I’ve been afforded some pretty incredible travel opportunities in my life, most recently the chance to participate in a three week study abroad workshop in Bali, Indonesia. The course was sociological in structure and intent on questioning the relationship between traditional Balinese culture and the tourism industry that drives their economy. Before leaving, we were asked by our professor to choose a topic that would be the focal point of our research while abroad. I, having been involved with the zoo for close to ten years, chose to look at the environmental effects of tourism and animal welfare throughout the country.
My program was focused in a centrally located town, called Ubud. It, like so much of the country, is surrounded by gorgeous forests filled with banana and coconut trees and valleys that are so beautiful, they’ll make your head spin. While there, I grew to understand and appreciate a new kind of natural beauty. I’ve lived in the Northland all my life, and it will always be lovely, but really, who wants pine when you can have papaya? It’s the kind of landscape that makes you question whether or not it could possibly even exist. It’s also the kind of place that uses its beauty in order to attract and deter from obvious blemishes that are found within.
The environment in Bali is suffering, tremendously. There is garbage everywhere, with the worst problem being the amount of plastic. In the past, the Balinese relied on banana and palm leaf as plates, bags, parcels, etc. which would be dropped and discarded whenever the user was finished. However, the surge of tourism also brought with it an increase in foreign materials, plastic especially, and unfortunately, the change in materials did not bring with it a change of mind. Discarded trash is choking the environment, clogging irrigation systems, being eaten by local wildlife, and poisoning the earth.
There is a belief in Bali that any place which houses an unusual grouping of animals constitutes something sacred. In Ubud, there is a section of forest called the Sacred Monkey Forest, wherein live hundreds of crab-eating macaques. These monkeys are opportunistic omnivores, meaning they will eat nearly anything edible that comes their way. Now one of the most popular tourist destinations in Bali, the monkey forest draws in hundreds of tourists a day, many of whom bring in food for the monkeys to eat. I, myself, walked through the forest twice a day in order to walk to and from town. However, in addition to the fruits and veggies that people bring in and distribute, the monkeys also have access to water bottles, bags, and other harmful materials that they ingest without question. The once sacred monkey forest has now become a tourist commodity, and though the monkeys are friendly and well-fed, they are also subject to the foreign materials brought in to the forest each day.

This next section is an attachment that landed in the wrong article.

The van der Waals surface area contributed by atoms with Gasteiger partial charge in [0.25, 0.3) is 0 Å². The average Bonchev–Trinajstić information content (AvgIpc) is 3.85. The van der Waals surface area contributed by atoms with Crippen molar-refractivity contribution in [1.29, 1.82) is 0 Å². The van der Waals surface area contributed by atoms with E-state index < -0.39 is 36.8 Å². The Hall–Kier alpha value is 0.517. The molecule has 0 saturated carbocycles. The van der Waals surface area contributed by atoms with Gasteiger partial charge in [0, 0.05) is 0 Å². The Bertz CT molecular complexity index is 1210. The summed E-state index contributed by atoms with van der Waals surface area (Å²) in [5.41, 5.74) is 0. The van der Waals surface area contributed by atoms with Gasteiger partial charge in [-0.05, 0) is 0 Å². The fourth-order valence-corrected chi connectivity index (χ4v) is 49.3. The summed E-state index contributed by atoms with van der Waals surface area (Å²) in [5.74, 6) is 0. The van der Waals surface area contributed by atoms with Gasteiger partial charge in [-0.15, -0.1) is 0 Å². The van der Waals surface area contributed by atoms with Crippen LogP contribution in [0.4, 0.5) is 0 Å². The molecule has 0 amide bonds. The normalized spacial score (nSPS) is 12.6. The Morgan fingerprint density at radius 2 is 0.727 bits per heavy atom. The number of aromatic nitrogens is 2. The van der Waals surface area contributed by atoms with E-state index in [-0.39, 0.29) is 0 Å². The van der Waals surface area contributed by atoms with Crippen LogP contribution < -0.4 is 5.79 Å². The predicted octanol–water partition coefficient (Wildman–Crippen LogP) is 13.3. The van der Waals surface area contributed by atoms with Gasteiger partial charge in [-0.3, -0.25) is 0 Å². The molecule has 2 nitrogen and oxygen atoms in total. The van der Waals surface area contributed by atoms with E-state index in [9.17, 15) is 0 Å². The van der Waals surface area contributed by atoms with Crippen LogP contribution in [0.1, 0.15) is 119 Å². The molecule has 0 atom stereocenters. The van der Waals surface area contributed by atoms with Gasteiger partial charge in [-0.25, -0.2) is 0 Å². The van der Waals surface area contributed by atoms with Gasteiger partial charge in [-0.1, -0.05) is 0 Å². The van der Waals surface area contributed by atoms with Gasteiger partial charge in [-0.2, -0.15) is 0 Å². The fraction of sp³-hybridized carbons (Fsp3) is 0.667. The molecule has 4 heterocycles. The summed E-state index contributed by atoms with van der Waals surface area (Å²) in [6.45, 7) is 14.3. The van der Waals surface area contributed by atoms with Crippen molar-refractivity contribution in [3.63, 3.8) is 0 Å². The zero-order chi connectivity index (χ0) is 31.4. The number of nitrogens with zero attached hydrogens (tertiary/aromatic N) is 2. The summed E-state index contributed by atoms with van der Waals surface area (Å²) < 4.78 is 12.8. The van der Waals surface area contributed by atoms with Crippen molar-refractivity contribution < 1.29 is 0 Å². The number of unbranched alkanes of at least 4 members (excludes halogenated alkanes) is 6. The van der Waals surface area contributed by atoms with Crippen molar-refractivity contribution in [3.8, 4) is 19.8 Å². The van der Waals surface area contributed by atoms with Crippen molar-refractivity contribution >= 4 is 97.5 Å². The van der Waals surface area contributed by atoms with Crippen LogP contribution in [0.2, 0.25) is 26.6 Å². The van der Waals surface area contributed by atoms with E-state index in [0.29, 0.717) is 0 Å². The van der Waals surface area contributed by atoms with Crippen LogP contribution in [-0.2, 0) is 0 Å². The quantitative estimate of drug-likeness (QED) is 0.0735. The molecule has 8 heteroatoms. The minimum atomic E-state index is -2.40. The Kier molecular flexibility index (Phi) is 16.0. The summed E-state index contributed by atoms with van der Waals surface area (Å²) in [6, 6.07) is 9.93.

During my trip, I was able to visit several places of interest to my studies, one of them being the THK (Tri Hita Karana) Environmental group. The main proponents of the group are located in a sustainable coop made from bamboo and human hair-infused cement. They have an earthworm farm to help them compost and irrigate, chickens for food, pigs for pets, and have easy access to their organic red rice farm. The group focuses on three main components of Balinese philosophy that reflect a harmonious relationship between God, people, and nature. Their cause is to help heal the environment and correct the attitudes of local residents, with an emphasis on teaching children the importance of sustainable living. Their hope is that the younger generations will become proactive in the conservation of their environment. To learn more about the THK organization, please visit http://www.facebook.com/pages/Tri-Hita-Karana-Bali/104417314133?sk=info
Another stop on my journey was BAWA (Bali Animal Rescue Association), which is focused on rehabilitating, vaccinating, and spay/neutering dogs and cats in Bali. While there, I met and spoke with several Australian volunteers, all of whom were participating in two week to two year volunteering programs and help to run the clinic and storefront offices. Several years ago, a wide-spread rabies outbreak in Balinese dogs caused a mass panic. To combat the disease, many people started destroying infected animals, which led to a rise in the rat population across the country, and with it brought disease. BAWA stepped in to help battle the disease and help to preserve Bali’s local animal life. Their cause helps to educate those who do not understand how to properly care for animals and also strives to protect the living population of animals all over Bali. To learn more about BAWA, please visit http://www.bawabali.com
What I learned from my experience is that it’s not about eliminating tourism from Bali. International tourism is what the country depends on, and whether you’re backpacking, spa touring, or attempting to eat, pray, and love, I firmly believe that everyone should experience what Bali has to offer. Honestly, most of the BAWA and THK’s volunteers were once tourists themselves, not to mention myself. What’s important is finding a balance that serves to maintain the tourist industry without depleting Bali’s natural beauty. I mean, that’s why people go in the first place. Arriving, I was ignorant; departing, I’m inspired. I want to take what I learned and apply it to my life at home, and I’m lucky enough to be in the perfect position to do just that. My adventures in Bali didn’t end when I landed back in Minnesota. I’ve just started the next leg of the journey.